The Size of a Horse
Consider this formula: f(W) = (0.1)W^{2/3}
Animal physiologists claim that this formula determines the surface area of a horse (m^{2}) as a function of its weight (kgs).
Also, suppose you can't get a horse to balance on a bathroom scale. The "cowboy's ruleofthumb" is to use this formula:
Weight {[(Heart girth)^{2} x length]/300} + 50
where the heart girth and length are measured in inches, producing a weight in pounds.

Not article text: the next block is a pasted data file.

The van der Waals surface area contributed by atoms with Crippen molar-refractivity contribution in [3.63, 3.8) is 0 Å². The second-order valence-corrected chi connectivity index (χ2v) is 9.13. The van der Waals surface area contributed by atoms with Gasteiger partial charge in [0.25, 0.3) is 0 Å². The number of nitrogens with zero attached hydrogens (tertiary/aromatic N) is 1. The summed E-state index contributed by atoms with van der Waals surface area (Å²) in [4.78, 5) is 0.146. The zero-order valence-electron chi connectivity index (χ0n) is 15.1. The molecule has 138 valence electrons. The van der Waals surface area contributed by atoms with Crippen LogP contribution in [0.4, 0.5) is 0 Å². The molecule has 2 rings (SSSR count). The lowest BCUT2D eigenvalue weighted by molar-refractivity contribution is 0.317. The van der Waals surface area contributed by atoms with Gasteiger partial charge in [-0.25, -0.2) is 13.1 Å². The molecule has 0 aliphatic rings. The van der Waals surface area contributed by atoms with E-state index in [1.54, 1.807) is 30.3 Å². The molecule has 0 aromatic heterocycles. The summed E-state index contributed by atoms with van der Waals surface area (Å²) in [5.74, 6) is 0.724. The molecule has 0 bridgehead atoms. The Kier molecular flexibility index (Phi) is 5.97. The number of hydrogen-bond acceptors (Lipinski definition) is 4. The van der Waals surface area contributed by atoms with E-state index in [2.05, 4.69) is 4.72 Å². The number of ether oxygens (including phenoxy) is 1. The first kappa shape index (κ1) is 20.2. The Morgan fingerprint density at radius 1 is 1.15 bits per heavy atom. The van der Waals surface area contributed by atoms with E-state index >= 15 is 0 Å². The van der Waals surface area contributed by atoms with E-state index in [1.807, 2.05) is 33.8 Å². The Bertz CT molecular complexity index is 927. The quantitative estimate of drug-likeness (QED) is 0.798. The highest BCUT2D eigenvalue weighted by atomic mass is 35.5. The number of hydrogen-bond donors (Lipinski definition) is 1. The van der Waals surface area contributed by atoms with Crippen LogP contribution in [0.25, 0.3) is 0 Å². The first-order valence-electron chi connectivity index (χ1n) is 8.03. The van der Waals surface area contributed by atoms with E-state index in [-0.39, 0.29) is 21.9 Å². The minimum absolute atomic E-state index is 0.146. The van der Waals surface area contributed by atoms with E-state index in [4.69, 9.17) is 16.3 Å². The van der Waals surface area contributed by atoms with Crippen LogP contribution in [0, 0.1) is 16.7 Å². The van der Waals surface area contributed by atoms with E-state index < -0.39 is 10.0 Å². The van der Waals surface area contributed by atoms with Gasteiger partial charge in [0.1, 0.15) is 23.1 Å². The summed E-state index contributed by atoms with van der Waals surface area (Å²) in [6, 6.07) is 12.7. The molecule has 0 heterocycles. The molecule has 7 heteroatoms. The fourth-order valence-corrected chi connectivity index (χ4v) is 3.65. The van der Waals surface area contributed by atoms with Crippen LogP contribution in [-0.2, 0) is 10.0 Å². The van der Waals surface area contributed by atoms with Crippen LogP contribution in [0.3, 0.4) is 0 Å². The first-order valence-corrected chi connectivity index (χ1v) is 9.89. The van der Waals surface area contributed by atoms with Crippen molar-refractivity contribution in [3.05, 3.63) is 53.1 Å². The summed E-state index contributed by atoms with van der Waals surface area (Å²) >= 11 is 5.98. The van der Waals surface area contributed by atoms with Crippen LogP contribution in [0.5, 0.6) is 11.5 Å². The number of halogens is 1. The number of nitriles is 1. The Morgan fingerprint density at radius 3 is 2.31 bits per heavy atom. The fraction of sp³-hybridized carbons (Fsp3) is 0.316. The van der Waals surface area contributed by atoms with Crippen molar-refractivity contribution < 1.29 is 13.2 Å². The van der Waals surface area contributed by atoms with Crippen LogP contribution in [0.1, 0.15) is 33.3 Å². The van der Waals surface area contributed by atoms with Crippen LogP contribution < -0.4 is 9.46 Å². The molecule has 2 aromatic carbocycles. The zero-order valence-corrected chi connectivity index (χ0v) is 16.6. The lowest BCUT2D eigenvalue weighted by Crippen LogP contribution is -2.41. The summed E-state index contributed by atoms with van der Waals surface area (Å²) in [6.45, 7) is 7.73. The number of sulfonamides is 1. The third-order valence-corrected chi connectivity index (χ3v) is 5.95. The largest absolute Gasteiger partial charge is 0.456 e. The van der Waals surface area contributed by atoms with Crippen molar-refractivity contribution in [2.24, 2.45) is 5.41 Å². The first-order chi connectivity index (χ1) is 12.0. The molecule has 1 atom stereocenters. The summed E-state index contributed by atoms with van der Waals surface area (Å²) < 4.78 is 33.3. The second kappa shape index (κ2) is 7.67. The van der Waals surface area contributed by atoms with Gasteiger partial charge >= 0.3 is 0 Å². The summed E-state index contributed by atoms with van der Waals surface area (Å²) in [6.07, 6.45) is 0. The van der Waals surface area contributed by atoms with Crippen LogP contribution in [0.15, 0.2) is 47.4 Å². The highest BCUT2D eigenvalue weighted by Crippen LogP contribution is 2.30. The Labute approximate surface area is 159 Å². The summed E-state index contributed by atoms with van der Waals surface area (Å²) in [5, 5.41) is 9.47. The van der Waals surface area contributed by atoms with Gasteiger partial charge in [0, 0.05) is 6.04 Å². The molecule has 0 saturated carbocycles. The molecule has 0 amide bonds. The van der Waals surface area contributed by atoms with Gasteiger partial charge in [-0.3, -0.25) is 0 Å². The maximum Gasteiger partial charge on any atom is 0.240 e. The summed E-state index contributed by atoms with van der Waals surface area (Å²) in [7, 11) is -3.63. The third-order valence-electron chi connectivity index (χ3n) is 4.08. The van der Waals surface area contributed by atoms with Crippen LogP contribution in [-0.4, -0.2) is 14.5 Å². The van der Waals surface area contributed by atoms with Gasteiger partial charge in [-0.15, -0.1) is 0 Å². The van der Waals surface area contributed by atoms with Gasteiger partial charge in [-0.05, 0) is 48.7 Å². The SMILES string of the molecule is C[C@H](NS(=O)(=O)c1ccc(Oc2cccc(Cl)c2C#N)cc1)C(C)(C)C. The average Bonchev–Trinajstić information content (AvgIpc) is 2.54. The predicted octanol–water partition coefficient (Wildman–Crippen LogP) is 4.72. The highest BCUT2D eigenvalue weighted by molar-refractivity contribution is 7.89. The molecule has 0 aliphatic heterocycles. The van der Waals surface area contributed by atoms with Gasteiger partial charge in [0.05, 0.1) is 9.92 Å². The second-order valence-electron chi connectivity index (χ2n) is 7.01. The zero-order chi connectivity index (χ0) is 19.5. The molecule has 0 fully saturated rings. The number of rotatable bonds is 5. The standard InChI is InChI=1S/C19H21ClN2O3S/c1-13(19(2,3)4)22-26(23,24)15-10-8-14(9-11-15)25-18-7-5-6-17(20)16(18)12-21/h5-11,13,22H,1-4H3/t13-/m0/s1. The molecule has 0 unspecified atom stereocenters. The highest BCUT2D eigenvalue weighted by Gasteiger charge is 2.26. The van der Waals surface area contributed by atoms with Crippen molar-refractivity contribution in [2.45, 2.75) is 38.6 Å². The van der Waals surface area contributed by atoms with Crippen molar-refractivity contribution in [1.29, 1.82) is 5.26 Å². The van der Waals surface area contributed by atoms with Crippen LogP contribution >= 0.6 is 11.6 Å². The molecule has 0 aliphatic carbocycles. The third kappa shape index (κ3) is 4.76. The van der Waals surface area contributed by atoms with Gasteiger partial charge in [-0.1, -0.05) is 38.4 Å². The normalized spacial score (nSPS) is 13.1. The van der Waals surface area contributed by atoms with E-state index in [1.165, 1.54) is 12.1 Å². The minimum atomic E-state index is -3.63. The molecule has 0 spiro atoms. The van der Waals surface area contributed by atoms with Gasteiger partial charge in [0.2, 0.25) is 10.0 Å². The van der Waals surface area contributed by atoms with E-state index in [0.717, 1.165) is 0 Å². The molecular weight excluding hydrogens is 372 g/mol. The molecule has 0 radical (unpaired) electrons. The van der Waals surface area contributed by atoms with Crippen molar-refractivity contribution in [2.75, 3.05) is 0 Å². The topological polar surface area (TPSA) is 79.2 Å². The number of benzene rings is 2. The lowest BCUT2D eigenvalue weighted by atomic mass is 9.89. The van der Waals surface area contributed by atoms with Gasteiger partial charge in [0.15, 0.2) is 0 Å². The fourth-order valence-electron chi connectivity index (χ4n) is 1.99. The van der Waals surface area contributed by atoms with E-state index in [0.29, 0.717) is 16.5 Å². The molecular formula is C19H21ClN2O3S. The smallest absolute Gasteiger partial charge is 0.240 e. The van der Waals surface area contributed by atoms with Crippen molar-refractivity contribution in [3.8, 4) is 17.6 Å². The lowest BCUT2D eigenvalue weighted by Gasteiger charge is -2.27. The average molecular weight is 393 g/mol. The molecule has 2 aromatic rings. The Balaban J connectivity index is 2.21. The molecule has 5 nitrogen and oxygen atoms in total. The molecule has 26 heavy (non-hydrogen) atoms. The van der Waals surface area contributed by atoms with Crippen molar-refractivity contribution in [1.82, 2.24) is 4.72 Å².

Task 1: How can you adjust the constant of 0.1 in the first formula so that computations can be made in English units and not metric units?
Task 2: How would you gather data to check on the validity of both of these formulas?
Note: In case you are curious (and you are), Tabler's Cyclopedic Medical Dictionary (1993) claims you can calculate the surface area of human skin by this formula:
S.A. = (0.007184)(your weight in kgs)^{0.425}(your height in cms)^{0.725}
Source: K. Kalmanson & P. Lenschaft's Mathematics: A Practical Approach, 1978, p. 41